This review comes to us courtesy of a guest TMIM contributor. Please email any comments to Fred.
From solo project to full-on electropop wonder: that’s the short version of the nine-year evolution of YACHT. Over the course of five albums, they’ve continually redefined their sound, first by adding a second vocalist and then by adding a full roster for live shows, billed as the Straight Gaze. The Portland, Oregon band released their fifth full release Shangri-La on June 21, to overwhelmingly positive reviews. This is a 10-track journey throughout multiple electro-infused soundscapes, resulting in what could newcomers can trust is a comprehensive YACHT primer.
Shangri-La is an unabashed concept album, exploring such themes as religion, the apocalypse, and the afterlife. The band seamlessly mixes digital with analogue, and to say that the album is riff-laden would be an understatement. These guys really know how to lock in a riff, be it guitar, synth, the ever-present bass, or the drum grooves that keep you moving on the dance floor or in your desk chair. Shangri-La ranges from the more hard-edged guitar heavy tracks to whimsical synth explorations … while all seeming like one seamless composition.
I walk away from this album loving the whole thing, but with only one hook stuck in my head: “The earth, the earth, the earth is on fire. We don’t have no daughter. Let the motherf**ker burn.” That lyric — backed with a hollow sounding synthesizer on the track “Dystopia” — hasn’t left my brain since first listen. “Dystopia” pairs nicely with the previous track, “Utopia.” “Holy Roller” provides stark contrasts between its spacious verses and its heavy dub step-influenced chorus and keeps you hanging on throughout. The record ends with the whimsical title track, raising the question of being allowed to at least return to LA or Texas for those who can’t get into heaven.
Lyrically, Shangri-La flirts with the delicate line between parody and purity. While many other dance-tinged tracks in the industry will forego meaning or depth for the sake of the groove, YACHT seems to bump right up to that line with insanely catchy hooks that — when placed in the context of the song– really tend to carry an unexpectedly heavy meaning. Additionally, YACHT isn’t afraid to treat this album as what it is…a concept album. Many other artists often try to prescribe that term to an album that in no way carries a theme, while others will often avoid the term in fear that it will taint the album’s meaning. But Shangri-La is a digitized romp in all things after-life.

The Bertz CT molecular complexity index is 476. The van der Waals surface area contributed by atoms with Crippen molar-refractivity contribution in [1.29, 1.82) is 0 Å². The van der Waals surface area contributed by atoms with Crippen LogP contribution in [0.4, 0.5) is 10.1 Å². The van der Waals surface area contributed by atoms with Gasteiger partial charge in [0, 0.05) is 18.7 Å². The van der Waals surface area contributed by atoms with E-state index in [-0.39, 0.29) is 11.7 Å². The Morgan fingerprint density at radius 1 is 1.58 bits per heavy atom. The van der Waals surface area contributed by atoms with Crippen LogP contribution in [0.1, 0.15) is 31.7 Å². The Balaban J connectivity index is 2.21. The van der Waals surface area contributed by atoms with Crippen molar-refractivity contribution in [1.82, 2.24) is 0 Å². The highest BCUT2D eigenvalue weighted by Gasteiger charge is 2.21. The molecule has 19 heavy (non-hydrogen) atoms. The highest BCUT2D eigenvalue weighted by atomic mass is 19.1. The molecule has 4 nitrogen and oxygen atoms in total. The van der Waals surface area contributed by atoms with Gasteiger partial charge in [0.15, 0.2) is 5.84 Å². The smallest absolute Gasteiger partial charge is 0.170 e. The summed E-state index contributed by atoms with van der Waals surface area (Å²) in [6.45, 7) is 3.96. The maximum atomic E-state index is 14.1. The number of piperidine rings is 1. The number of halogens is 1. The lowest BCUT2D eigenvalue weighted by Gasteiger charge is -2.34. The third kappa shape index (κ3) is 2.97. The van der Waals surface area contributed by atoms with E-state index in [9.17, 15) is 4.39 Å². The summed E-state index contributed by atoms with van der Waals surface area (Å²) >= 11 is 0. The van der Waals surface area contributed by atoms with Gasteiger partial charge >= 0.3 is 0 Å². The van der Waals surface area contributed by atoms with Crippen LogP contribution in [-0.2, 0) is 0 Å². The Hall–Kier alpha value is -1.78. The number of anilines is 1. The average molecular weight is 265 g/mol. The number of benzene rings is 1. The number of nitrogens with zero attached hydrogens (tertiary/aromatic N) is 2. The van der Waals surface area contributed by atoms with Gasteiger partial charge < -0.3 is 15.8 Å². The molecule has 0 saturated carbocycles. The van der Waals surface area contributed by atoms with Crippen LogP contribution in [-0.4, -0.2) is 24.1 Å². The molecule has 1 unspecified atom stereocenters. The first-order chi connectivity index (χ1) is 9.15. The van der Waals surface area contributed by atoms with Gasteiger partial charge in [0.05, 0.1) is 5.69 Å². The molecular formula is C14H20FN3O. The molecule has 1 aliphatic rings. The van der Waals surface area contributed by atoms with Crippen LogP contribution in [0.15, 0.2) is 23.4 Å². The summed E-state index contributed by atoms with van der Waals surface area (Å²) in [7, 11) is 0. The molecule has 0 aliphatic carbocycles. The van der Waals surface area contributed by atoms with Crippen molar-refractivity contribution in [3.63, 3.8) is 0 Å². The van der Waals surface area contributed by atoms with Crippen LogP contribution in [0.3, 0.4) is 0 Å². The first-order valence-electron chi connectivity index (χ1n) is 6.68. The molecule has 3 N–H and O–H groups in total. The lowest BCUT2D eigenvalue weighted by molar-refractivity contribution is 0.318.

“Beam Me Up” and “Paradise Engineering” leave something to be desired individually, yet they tend to fit into the overall scope of the album. At other times the instrumentation can get a bit repetitive, but in these instances it is usually forgotten as soon as the loose, carefree vocal harmonies come back in to preach their message.
Shangri-La is a double threat: an album that will please the current crop of YACHT fans, and should appeal to an entirely new herd of listeners as well. The songs are dance floor-catchy, and the lyrics are often minimalistic yet intellectual and full of meaning at the same time. The instrumentation will please even the casual listener with the natural crispness of the electronic instruments contrasted with the more full electric guitar chops throughout. My recommendation is buy this thing, and if you’re not quite willing to purchase right away…stream it, then you’ll buy it. This is one album every house party host and electronic music fan should not be without.